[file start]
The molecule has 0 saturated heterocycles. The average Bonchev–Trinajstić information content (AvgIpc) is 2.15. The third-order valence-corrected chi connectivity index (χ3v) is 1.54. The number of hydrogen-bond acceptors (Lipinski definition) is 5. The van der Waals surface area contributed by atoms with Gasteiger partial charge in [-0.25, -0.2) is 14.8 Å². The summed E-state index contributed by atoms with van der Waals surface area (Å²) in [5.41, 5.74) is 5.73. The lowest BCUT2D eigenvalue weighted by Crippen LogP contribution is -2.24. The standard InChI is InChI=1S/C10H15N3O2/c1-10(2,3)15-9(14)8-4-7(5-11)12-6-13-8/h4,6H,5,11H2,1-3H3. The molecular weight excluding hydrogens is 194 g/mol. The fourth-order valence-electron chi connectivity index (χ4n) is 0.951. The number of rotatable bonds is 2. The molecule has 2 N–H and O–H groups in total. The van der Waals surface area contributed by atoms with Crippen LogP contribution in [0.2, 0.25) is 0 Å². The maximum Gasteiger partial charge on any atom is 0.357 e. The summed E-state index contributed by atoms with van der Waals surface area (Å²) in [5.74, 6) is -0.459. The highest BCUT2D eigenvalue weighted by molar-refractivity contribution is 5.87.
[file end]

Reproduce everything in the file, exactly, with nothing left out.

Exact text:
The molecule has 0 saturated heterocycles. The average Bonchev–Trinajstić information content (AvgIpc) is 2.15. The third-order valence-corrected chi connectivity index (χ3v) is 1.54. The number of hydrogen-bond acceptors (Lipinski definition) is 5. The van der Waals surface area contributed by atoms with Gasteiger partial charge in [-0.25, -0.2) is 14.8 Å². The summed E-state index contributed by atoms with van der Waals surface area (Å²) in [5.41, 5.74) is 5.73. The lowest BCUT2D eigenvalue weighted by Crippen LogP contribution is -2.24. The standard InChI is InChI=1S/C10H15N3O2/c1-10(2,3)15-9(14)8-4-7(5-11)12-6-13-8/h4,6H,5,11H2,1-3H3. The molecular weight excluding hydrogens is 194 g/mol. The fourth-order valence-electron chi connectivity index (χ4n) is 0.951. The number of rotatable bonds is 2. The molecule has 2 N–H and O–H groups in total. The van der Waals surface area contributed by atoms with Crippen LogP contribution in [0.2, 0.25) is 0 Å². The maximum Gasteiger partial charge on any atom is 0.357 e. The summed E-state index contributed by atoms with van der Waals surface area (Å²) in [5.74, 6) is -0.459. The highest BCUT2D eigenvalue weighted by molar-refractivity contribution is 5.87.